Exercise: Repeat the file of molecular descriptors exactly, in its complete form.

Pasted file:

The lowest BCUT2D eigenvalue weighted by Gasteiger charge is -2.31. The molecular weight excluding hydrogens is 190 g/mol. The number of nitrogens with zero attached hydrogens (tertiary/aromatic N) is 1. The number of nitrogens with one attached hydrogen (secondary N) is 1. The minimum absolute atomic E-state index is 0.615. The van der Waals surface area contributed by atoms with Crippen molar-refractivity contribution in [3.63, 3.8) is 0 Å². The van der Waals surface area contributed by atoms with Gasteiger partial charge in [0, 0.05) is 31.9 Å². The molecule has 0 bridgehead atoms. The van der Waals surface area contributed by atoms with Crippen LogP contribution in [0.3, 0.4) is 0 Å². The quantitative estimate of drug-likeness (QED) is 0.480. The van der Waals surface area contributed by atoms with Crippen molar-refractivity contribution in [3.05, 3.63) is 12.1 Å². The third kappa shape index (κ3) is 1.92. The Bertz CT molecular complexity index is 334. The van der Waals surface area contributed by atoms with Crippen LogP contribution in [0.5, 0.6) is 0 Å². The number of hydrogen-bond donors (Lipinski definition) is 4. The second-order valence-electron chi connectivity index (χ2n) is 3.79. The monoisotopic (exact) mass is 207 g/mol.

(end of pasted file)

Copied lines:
The lowest BCUT2D eigenvalue weighted by Gasteiger charge is -2.31. The molecular weight excluding hydrogens is 190 g/mol. The number of nitrogens with zero attached hydrogens (tertiary/aromatic N) is 1. The number of nitrogens with one attached hydrogen (secondary N) is 1. The minimum absolute atomic E-state index is 0.615. The van der Waals surface area contributed by atoms with Crippen molar-refractivity contribution in [3.63, 3.8) is 0 Å². The van der Waals surface area contributed by atoms with Gasteiger partial charge in [0, 0.05) is 31.9 Å². The molecule has 0 bridgehead atoms. The van der Waals surface area contributed by atoms with Crippen LogP contribution in [0.3, 0.4) is 0 Å². The quantitative estimate of drug-likeness (QED) is 0.480. The van der Waals surface area contributed by atoms with Crippen molar-refractivity contribution in [3.05, 3.63) is 12.1 Å². The third kappa shape index (κ3) is 1.92. The Bertz CT molecular complexity index is 334. The van der Waals surface area contributed by atoms with Crippen LogP contribution in [0.5, 0.6) is 0 Å². The number of hydrogen-bond donors (Lipinski definition) is 4. The second-order valence-electron chi connectivity index (χ2n) is 3.79. The monoisotopic (exact) mass is 207 g/mol.